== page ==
Most of liberalism’s biggest heavyweights did not support Jeremy Corbyn. The official wing of liberalism is generally so because it still benefits the privileged the most on an economic level, thriving in the shared part of a Venn diagram which has its most powerful rival on the other side. It mostly supports the poor having some of the same rights that it does, just so long as there are still privileged bubbles.
We live in a world where in all arenas cultural tastemakers often have the benefit of a lot of privilege; metaphorically, they were given wings that make them “better-worldly.” Their approval is often what makes things viably positive. Brand liberalism’s biggest cultural tastemakers wanted Corbyn, relatively privileged in his own way, to be a joke. But to a lot of people the sense of equity that he offered stood for itself apparently. Though the UK’s conservative leadership still has a lot of power, Corbyn was a big part of the rebirth of something that seemed to be crumbling and in doing so helped to establish that the power of the shared economic interests of conservatives/brand liberalism is not absolute.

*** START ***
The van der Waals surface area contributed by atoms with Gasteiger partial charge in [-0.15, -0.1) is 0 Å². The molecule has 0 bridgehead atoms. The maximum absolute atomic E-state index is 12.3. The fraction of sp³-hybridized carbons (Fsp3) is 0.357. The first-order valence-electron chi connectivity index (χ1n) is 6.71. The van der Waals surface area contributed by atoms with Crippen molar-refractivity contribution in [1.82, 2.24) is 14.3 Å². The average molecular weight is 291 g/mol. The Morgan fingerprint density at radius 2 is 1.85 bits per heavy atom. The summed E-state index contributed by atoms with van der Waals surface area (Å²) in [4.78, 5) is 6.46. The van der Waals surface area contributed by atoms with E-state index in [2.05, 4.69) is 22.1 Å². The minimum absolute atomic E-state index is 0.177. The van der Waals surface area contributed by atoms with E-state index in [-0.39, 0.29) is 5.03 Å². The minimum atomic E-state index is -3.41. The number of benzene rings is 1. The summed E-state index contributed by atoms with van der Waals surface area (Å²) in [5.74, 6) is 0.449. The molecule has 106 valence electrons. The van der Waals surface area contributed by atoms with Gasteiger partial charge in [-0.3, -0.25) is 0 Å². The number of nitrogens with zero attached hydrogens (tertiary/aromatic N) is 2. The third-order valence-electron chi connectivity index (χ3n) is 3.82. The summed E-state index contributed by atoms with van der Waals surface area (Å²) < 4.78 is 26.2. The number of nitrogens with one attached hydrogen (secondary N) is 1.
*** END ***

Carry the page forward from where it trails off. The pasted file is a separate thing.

One could compare the influence of cultural tastemakers in that election being somewhat atypically disregarded to another national election just a short while ago – in which the establishment’s cultural tastemakers weren’t quite the heavyweights they were supposed to be.
Among what makes this distinctly different is that Corbyn went the distance while doing the opposite of appealing to xenophobia, nationalism and racism – a lowest common denominator trinity that can be quite the powerful and profitable brand.
It’s all quite hard, even with wings that are relatively feeble next to some brand’s, but I suppose those are the most human — especially the seemingly feeble, self-made ones one scrambled together when there are no wings as a given. And those aren’t just jokes for privileged bubbles, be they red or blue.